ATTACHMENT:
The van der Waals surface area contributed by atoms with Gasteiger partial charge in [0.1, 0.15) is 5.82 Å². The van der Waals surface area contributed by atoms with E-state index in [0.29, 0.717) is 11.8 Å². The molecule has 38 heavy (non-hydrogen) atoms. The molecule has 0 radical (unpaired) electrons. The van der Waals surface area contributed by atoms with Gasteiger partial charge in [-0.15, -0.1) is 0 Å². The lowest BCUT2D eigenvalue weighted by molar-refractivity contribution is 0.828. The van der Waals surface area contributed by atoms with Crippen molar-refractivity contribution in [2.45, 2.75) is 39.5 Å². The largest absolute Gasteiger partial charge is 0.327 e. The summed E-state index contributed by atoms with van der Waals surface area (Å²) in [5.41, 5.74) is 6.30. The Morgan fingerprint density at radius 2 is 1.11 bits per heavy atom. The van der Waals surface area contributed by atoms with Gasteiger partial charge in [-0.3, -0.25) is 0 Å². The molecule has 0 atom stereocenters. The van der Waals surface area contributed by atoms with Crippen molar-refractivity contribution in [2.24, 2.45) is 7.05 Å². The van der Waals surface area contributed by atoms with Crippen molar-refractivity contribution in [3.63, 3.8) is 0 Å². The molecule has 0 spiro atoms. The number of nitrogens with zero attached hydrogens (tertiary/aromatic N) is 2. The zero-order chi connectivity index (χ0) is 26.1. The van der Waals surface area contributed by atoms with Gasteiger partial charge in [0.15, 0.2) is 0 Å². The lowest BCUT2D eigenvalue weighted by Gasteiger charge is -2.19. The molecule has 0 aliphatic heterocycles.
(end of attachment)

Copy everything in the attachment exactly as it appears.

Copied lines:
The van der Waals surface area contributed by atoms with Gasteiger partial charge in [0.1, 0.15) is 5.82 Å². The van der Waals surface area contributed by atoms with E-state index in [0.29, 0.717) is 11.8 Å². The molecule has 38 heavy (non-hydrogen) atoms. The molecule has 0 radical (unpaired) electrons. The van der Waals surface area contributed by atoms with Gasteiger partial charge in [-0.15, -0.1) is 0 Å². The lowest BCUT2D eigenvalue weighted by molar-refractivity contribution is 0.828. The van der Waals surface area contributed by atoms with Crippen molar-refractivity contribution in [2.45, 2.75) is 39.5 Å². The largest absolute Gasteiger partial charge is 0.327 e. The summed E-state index contributed by atoms with van der Waals surface area (Å²) in [5.41, 5.74) is 6.30. The Morgan fingerprint density at radius 2 is 1.11 bits per heavy atom. The van der Waals surface area contributed by atoms with Gasteiger partial charge in [-0.3, -0.25) is 0 Å². The molecule has 0 atom stereocenters. The van der Waals surface area contributed by atoms with Crippen molar-refractivity contribution in [2.24, 2.45) is 7.05 Å². The van der Waals surface area contributed by atoms with Crippen molar-refractivity contribution in [3.63, 3.8) is 0 Å². The molecule has 0 spiro atoms. The number of nitrogens with zero attached hydrogens (tertiary/aromatic N) is 2. The zero-order chi connectivity index (χ0) is 26.1. The van der Waals surface area contributed by atoms with Gasteiger partial charge in [0.15, 0.2) is 0 Å². The lowest BCUT2D eigenvalue weighted by Gasteiger charge is -2.19. The molecule has 0 aliphatic heterocycles.